Reed Watson and Scott Wilson of the Property and Environmental Research Center (PERC) wrote a thoughtful article for the NY Times this week titled "Let's Fix Our National Parks, Not Add More." The federal government owns 500 million acres of land, nearly 1/5 of the nation's land mass, and has demonstrated its inability to manage these lands. Currently, there is a $11.5B in maintenance backlog for our parks, which continues to grow. This doesn't even factor in the $13.2B and $19.3B in similar backlogs to our Fish and Wildlife Refuge system and BLM lands. According to Watson and Wilson, Adding more land to the federal estate is irresponsible when the government is failing to maintain the parks, forests and read more
Optimism is usually not a word associated with invasive species management. Too often, observers of invasive species challenges view the situation as hopeless, or at best as fighting a noble but ultimately futile rear-guard action against the invaders. However, the facts indicate otherwise. When dedicated people decide to tackle an invasive species problem using a combination of targeted research, clear accountability, engineering know-how, a dedicated source of funding, and a multi-stakeholder approach, all sorts of positive things can happen. Examples of success are all around us, if we simply look for them. A case in point is the amazingly successful international program to bring back the Great Lakes fisheries in the face of the onslaught of the invasive sea lamprey. read more
Guest Contributor: Dan Botkin Throughout my career as an ecological scientist, I have been fascinated by the connections between the Judeo-Christian religious beliefs and modern environmental science, and have written about this in various scientific articles and several of my books. So I have been especially intrigued that on June 18 the pope published his Encyclical Letter about climate change. It a fascinating combination of many things, some completely contradictory, some I agree with, some I don’t, but with an overall important impact. One of the intriguing things Pope Francis writes is When we speak of the 'environment', what we really mean is a relationship existing between nature and the society which lives in it. Nature cannot be regarded as something separate from read more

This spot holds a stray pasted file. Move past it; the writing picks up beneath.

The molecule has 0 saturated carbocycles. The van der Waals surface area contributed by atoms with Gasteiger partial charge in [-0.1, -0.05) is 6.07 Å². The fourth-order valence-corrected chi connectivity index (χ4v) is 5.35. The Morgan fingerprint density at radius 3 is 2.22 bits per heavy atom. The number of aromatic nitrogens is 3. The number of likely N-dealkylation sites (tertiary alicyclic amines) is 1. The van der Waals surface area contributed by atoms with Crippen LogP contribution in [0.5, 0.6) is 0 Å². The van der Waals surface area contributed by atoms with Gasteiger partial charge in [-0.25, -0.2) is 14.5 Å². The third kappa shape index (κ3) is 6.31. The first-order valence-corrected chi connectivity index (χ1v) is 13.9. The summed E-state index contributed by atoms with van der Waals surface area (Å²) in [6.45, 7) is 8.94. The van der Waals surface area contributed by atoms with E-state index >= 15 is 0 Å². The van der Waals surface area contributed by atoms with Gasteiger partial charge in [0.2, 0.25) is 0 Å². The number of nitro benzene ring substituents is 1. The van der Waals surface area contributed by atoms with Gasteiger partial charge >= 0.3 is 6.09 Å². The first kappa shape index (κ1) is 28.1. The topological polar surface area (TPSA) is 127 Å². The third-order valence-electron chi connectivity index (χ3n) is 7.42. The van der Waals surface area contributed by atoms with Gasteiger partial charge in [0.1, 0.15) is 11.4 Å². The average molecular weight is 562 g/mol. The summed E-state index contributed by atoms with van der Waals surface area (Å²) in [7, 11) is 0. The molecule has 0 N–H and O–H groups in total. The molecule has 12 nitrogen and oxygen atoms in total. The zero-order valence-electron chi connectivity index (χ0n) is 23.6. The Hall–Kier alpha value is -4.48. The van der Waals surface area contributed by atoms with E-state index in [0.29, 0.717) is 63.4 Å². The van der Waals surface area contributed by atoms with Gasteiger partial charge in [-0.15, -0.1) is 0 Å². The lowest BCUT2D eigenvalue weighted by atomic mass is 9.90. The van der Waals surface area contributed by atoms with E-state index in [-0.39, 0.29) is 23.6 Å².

Guest Contributor: Rob Sisson Over the past few weeks, we’ve read or heard many conservative voices offering advice to Pope Francis ahead yesterday’s release of Laudato si. That advice can be distilled down to “Leave science to the scientists”. Unfortunately, that advice doesn’t play well in Peoria or anywhere else for that matter. I don’t believe Pope Francis’ master degree in chemistry makes him any more of an expert on climate science than does my bachelors degree in economics make me one. As head of the largest and oldest Christian church on earth, the Holy Father does have access to the best and brightest scientists in the world. And he has the wisdom to call upon those experts and to listen to read more
Provocateur and friend, Steve Hayward, penned a piece in this week's Forbes titled, Why the Left Needs Climate Change. (included below in its entirety). Although I tend to agree with Hayward, in part, regarding environmentalists' compulsion and need to slay dragons, such as climate change, his brush paints too broad. There are many environmentalists, including myself (although I prefer to think of myself as a "conservationist" in kindred spirit with the likes of Aldo Leopold and Teddy Roosevelt), who are rightly concerned about the adverse impacts we humans can have on the environment, whether it's water or air pollution or the threat of extinction. Not dissimilar to Reagan's rallying cry against the Evil Empire and its attendant threat to civilization, read more
Disclaimer: The views and opinions expressed in this blog are those of the authors and do not necessarily reflect the views and positions of their employers or their clients.